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Canonicalization & SEO : Should I use WWW or not?

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Loren Baker
Loren Baker SEJ STAFF
Canonicalization & SEO : Should I use WWW or not?

A Search Engine Journal reader wrote to ask :What’s preferable: www- version or non-www version? Are they the same? (Which version are people more likely to link to? Which one is ‘traditional’?)

We often come across websites that are accessible by both the www and the non-www version of its URL. While apparently both the URLs look the same, the search engines can treat them as separate sites altogether. This is something known as a canonical issue.

In one of his blog posts, Matt Cutts said:

“Canonicalization is the process of picking the best url when there are several choices, and it usually refers to home pages.”

Matt further adds:

“For example, most people would consider these the same urls:





But technically all of these urls are different. A web server could return completely different content for all the urls above. When Google “canonicalizes” a url, we try to pick the url that seems like the best representative from that set.”

Since the search engines treat the www and the non-www version of the same URL to be different websites, there’s a risk of duplicate content issues arising because of the same content served on both the URLs.

Search Engine Roundtable defines canonicalization as:

“choosing what single domain you want to use for your site, and what single URL should be used to request each of your pages, having urls that are outside this standard can cause problems in the search engines”

Besides that, if there are links pointing to both the www and the non-www version of a URL, the page rank and the link juice flowing in from all those links get split between the two URLs.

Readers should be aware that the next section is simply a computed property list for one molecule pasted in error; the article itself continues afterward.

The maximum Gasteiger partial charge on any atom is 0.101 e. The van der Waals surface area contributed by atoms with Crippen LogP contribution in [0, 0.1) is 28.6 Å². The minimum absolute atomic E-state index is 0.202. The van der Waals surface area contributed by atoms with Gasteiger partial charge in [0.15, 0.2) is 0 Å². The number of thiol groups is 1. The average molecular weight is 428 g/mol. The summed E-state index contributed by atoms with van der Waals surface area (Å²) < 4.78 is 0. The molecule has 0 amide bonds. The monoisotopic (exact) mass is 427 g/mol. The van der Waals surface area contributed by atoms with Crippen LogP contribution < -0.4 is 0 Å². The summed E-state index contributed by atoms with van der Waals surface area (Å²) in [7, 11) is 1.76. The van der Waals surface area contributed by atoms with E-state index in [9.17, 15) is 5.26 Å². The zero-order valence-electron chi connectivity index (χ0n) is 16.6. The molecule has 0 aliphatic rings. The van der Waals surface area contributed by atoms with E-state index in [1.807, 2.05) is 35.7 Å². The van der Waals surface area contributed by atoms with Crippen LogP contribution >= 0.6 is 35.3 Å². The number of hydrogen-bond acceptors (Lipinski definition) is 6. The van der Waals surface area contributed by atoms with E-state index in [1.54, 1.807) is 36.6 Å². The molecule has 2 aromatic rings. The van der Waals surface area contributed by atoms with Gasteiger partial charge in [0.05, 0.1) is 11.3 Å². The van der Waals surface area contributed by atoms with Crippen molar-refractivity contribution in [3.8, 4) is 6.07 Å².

So now there arises a question, which one to choose and whether there is any ranking preference from the search engine perspective?

Regarding ranking preference, there is no such preference from any search engine. The search engines will rank whichever URL has the highest number of quality links pointing to it.

As far as choosing which URL to use in a website is concerned, we suggest the www version of the URL. This is because the www version has become a universally accepted standard for URL structures and because people are more likely to link to the www version instead of the non-www version (even if there is no www, people link this way out of habit).

But what if there are links pointing to both versions of the URL?

Just set up a server side 301 permanent redirection from one version to the other.

Matt says:

“Suppose you want your default url to be . You can make your webserver so that if someone requests, it does a 301 (permanent) redirect to . That helps Google know which url you prefer to be canonical. Adding a 301 redirect can be an especially good idea if your site changes often (e.g. dynamic content, a blog, etc.)”

Suggested Reading :

So, what are your thoughts on this www and non-www issue? Please feel free share your thoughts in the comments below.

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Loren Baker

Loren Baker is the Founder of SEJ, an Advisor at Alpha Brand Media and runs Foundation Digital, a digital marketing ... [Read full bio]